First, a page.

The Prophets, aeroplanes and hajj trails depicted in elaborate Egyptian Graffiti, decorating the majority of peasant houses in Upper Egypt, are now in print.
A couple of weeks ago at the premises of the Higher Cultural Institute, a seminar was held to celebrate the issue of The Arabic Translation of Hajj Paintings by Ann Parker and Avon Neal, translated by Hassan Abd Raboh. The photography book, the latest product of the National Project for Translation (affiliated with the Egyptian Ministry of Culture) showcases gems of folk and indigenous art forms that appear in the graffiti.
The book was first published in the mid-nineties and opens up a whole new world of colourful images. Prophets are portrayed side by side with pilgrims on their holy trail in a truly original style.
“This book is more of a visual anthropological study written out of love,” explained Nahla Emam, professor of Rituals and Traditions at the National Folklore Archive. “It conveys the joyous side of religion, a nice change opposed to the penal side of religion that we are constantly reminded of,” she said, “this side is colourful and joyous, making us celebrate religion in various artistic forms, be it songs or paintings.”
She went on to explain that hajj paintings, in which the artist would depict Ali Ibn Abi Taleb, Al-Hassan and Al-Hussein and the Angel Gabriel (four religious figures associated with Islam), are quite bold. The book explains that for every village there is a male indigenous artist. “However, in most hajj graffiti, The Angel Gabriel is drawn as a woman,” noted Emam.
The book marks the fact that the hajj graffiti is somehow connected to the Nile banks and vividly in the south. The further north you sail, the more tenuous the link becomes. Drawing such forms on the walls is itself a continuation of one of the oldest forms of mural that the ancient Egyptians left us.
Being a pilgrim (Hajj) in folk culture brings a new social status, meaning one has come back a different person: more pious, and religious. Emam adds that the hajj, although limited to those who can afford it, is a must for Egyptians; one completes one’s life journey.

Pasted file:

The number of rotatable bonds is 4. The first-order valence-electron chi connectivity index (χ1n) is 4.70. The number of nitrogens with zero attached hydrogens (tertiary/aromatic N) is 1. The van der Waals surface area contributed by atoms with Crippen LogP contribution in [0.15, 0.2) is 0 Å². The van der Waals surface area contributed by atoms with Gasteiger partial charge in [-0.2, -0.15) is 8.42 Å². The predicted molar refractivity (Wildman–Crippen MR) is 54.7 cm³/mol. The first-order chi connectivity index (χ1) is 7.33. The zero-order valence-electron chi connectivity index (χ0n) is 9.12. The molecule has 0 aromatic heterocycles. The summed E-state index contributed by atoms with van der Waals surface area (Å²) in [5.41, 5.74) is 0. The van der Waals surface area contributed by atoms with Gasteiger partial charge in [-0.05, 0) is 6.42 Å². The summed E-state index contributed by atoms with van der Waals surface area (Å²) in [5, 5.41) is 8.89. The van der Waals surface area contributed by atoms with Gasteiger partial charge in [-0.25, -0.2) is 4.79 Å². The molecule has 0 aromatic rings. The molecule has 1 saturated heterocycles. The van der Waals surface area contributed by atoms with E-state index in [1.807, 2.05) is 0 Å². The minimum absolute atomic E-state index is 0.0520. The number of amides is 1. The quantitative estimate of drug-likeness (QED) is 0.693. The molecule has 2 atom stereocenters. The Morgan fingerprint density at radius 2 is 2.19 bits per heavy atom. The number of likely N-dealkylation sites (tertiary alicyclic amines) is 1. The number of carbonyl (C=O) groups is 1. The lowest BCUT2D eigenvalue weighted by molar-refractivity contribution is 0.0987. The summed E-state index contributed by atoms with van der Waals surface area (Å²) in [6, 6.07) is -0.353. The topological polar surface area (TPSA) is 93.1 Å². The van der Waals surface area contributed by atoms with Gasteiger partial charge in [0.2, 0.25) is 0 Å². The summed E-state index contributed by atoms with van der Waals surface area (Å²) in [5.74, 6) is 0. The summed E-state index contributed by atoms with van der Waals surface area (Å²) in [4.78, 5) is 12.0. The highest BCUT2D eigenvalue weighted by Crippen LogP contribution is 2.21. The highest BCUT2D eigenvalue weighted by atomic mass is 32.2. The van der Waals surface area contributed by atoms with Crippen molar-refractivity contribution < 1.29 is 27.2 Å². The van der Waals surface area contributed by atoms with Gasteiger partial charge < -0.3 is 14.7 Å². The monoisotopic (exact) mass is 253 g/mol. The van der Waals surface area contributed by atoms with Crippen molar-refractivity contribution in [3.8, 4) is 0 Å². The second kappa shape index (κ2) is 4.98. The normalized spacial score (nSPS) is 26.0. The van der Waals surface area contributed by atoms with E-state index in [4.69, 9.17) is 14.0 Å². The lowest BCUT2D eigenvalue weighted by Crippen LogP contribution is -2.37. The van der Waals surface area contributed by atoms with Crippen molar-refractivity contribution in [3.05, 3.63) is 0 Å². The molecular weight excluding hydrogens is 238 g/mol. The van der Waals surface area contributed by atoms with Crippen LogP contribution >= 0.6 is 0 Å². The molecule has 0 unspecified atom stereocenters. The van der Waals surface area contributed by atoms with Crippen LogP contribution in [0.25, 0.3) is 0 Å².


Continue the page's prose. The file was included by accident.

“On a parallel note, the concept of advertising is a must when it comes to all major events in popular folk groups, from birth, circumcision, marriage, to death- hence the hajj Graffiti,” explained Ahmed Morsi Head of the Egyptian Society of Folk Tradition.
“The hajj paintings are also associated with hajj chants that would imagine the spiritual trip, and those awaiting the return of the pilgrims safe and sound,” added Morsi.
Decorate from the gate to the hallway and make the wife as beautiful as a gazelle- a sample of lyrics from a hajj chant.
“The paintings roam between metaphysical, religious and earthly rituals,” explains Mohammed el-Razaz, professor of folk arts. He added that the graffiti usually portrays the means of transport that the pilgrims use. However there is a significant amount of imagination because the indigenous artists have never left their homes. Hence, the ships have a crescent at top of their masts, and the two dimension proportions transcend the barrier of logic.
The journey to Mecca, which is in reality a long desert trip, is portrayed through green meadows, shaded with trees. It is a journey of the heart. The hajj graffiti also covers the folk celebrations associated with the return of the pilgrim.
“However, in Luxor, this case is quite unique,” El-Razaz explains, “they paint hajj paintings on their stores and not their homes, side by side with the promotional signs and slogans of their stores, as an additional means of decoration.”
Despite the fact that hajj paintings are evident in a few other Muslim countries, it is only considered a phenomenon in Egypt.